Friday, April 08, 2022
ISLAMABAD: Interior Minister Sheikh Rasheed — who was restored as a cabinet member just a day back after the Supreme Court's landmark judgement — has said mass resignations from the treasury benches could resolve the current political turmoil.
"I used to suggest three months back: tender your resignations, dissolve the assemblies, impose an emergency, impose governor's rule. I was right in all instances," the interior minister told journalists in the federal capital.
"I stand by my decision of mass resignations. We should take to the streets and expose these hired guns [the Opposition]. They will [compromise] on Pakistan's foreign policy," the interior minister said.
The Supreme Court of Pakistan restored the National Assembly (NA) after it declared the government's decision to dissolve the assembly and NA Deputy Speaker Qasim Suri's ruling against the Constitution.
The top court has ordered NA Speaker Asad Qasier to summon the session on Saturday (April 9) no later than 10:30am to allow the vote on the no-confidence motion against the premier.
Moreover, the interior minister said the nation was well-aware of who did what, as he hoped of hearing "good decisions" from Prime Minister Imran Khan later today evening — when he addresses the nation.
Despite being clean bowled by the Supreme Court's judgement, giving the PTI-led government a major setback, PM Imran Khan has pledged to fight for Pakistan "till the last ball."
To review the latest situation, the prime minister has called a federal cabinet meeting today — which started at 2pm — after almost a month's hiatus, while he will also chair a meeting of the PTI's parliamentary party later in the day.
"I have called a cabinet mtg tomorrow as well as our parliamentary party meeting, and tomorrow evening I will address the nation," the prime minister said in a tweet after the order was issued.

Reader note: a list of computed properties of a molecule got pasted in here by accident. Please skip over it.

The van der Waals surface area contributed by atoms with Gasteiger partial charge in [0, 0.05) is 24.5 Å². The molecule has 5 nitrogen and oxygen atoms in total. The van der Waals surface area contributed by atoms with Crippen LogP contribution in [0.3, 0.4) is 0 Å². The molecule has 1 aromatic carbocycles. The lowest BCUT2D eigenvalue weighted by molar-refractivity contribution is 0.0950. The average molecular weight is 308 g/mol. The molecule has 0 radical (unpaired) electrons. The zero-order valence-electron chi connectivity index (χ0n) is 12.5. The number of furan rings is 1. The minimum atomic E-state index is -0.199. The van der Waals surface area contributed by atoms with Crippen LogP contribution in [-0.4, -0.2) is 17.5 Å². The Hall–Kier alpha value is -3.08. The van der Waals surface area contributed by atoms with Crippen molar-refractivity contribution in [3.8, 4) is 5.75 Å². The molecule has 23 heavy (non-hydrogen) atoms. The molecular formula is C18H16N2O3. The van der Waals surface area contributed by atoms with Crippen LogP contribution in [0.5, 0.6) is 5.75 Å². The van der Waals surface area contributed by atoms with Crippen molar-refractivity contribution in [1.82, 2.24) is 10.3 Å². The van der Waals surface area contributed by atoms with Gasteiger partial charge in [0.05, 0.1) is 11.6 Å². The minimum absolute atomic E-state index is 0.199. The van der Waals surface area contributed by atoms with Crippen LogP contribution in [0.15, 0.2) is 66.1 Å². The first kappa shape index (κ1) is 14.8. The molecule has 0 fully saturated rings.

"My message to our nation is I have always and will continue to fight for Pakistan till the last ball," PM Imran Khan said.
Meanwhile, sources have said the cabinet might approve making the "threat letter from the United States" public as it will also deliberate over the Official Secrets Act. 1923 — which bars public office holders from making certain official communications public.
PM Imran Khan's coalition lost its majority in the national assembly last week, but he avoided being dismissed when the deputy speaker blocked a no-confidence motion against him and the president dissolved parliament and ordered fresh elections.
The premier claimed the Opposition had colluded with the United States for "regime change" when the deputy speaker — a member of PTI — refused to allow the no-confidence motion.
Simultaneously, Khan asked President Arif Alvi — who is also a PTI loyalist — to dissolve the assembly.
The decision — which the court said was unanimous — was met with jubilation by opposition supporters in the capital, with packed cars racing through the streets, sounding their horns.
There had been high hopes for Khan when he was elected in 2018 on a promise of sweeping away decades of entrenched corruption and cronyism, but he struggled to maintain support with soaring inflation, a feeble rupee and crippling debt.